My happy place is the Altered Innocence logo card. When I close my eyes, I’m often transported to that James Bidgoodian terrarium, which is just as often tacked to the front of the best films on the modern media landscape. Not everything the high-style, queer distributor releases can be as transcendent as all-star titles like The Wild Boys, Knife+Heart, Arrebato, and Equation to an Unknown, though. Like all small-operation film labels, they’re also in the business of releasing minor, low-budget festival acquisitions that would otherwise drift into the great distribution abyss. And if you’ve ever been to a film festival, you know that distro model is going to include a lot of documentaries – a medium that’s cheap to produce but difficult to market. I’ve run across a couple Altered Innocence documentaries before on both ends of that distribution path: I caught their couture culture documentary House of Cardin at New Orleans French Film Fest before it was certain to land proper distro, and I sought out the personal coming-out essay film Madame because it already had the Altered Innocence stamp of approval. I love Altered Innocence most for its proud, consistent platforming of arthouse weirdos Yann Gonzalez & Bertrand Mandico, but I also respect that their stated mission to release “LGBTQ & Coming-of-Age films with an artistic edge” extends to smaller, no-name directors whose work would otherwise screen once at venues like Outfest, then fade into oblivion. In that spirit, I’d like to highlight two recent queer-culture documentaries distributed by Altered Innocence that might not have as flashy of a premise as phantasmagorical fiction titles like After Blue: Dirty Paradise (a sci-fi acid Western in which a lesbian orgy planet cowers in fear of a demonic assassin named Kate Bush) but still deserve wide attention & distribution anyway.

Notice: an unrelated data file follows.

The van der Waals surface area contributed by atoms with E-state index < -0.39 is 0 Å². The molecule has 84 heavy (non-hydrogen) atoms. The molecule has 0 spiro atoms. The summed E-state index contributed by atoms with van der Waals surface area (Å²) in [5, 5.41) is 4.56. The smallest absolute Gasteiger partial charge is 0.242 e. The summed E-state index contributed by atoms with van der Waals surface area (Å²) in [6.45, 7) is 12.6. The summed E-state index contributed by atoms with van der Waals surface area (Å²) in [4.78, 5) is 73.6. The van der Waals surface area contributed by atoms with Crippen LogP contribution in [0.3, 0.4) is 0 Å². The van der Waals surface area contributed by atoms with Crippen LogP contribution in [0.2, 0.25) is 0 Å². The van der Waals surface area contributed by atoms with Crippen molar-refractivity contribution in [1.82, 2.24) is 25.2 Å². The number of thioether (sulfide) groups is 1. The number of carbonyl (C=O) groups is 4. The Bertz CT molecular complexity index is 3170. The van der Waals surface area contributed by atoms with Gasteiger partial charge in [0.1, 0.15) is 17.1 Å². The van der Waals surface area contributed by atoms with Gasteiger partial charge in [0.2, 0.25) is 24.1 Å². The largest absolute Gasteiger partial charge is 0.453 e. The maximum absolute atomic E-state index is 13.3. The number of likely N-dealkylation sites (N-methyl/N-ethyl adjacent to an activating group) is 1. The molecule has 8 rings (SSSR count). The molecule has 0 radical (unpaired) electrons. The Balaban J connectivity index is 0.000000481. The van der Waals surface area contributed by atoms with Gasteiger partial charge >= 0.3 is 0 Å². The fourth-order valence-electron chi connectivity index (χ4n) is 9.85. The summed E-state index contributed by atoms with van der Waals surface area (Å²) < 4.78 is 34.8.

The more innocuous title of this pair is 2019’s Queer Japan, a densely packed, low-budget documentary about contemporary queer culture in—you guessed it—Japan. I’m calling it innocuous because it’s relatively soft in its political advocacy, over-explaining basic concepts that are common to most queer subcultures regardless of region. It argues that drag is art, bisexuality is real, and lesbian spaces are too often trans-exclusionary, all while scrolling through a never-ending glossary of basic terms in onscreen text & Instagram graphics. It’s somewhat illuminating as an update to the semi-fictional, half-century-old street interviews in Funeral Parade of Roses but, overall, the film’s queer politics are largely understated & unspecific. Thankfully, its region-specific details are much more prominent in the “artistic edge” Altered Innocence seeks to platform. At its best, Queer Japan is an extensive catalog of beautiful queer visual artists, ranging from avant garde drag performers to gay manga illustrators to high-fashion latex & puppy play fetishists. It also doubles as a tourist roadmap to popular queer nightclubs & pride events in its titular country, which I suppose might be of use to travelers using the doc as a quick crash-course primer. There’s a wide enough range of vibrant pop art footage that it’s instantly clear why director Graham Kobeins decided they had enough raw material to justify a feature length documentary here; it must’ve been daunting to edit. If anything, though, that overabundance of subject material is almost too wide of a scope for one documentary. I would have been a lot more enthusiastic about it as a whole if it dropped its onscreen dictionary of political terms and instead focused entirely on profiling queer Japanese artists in particular, since that’s where its heart appeared to be.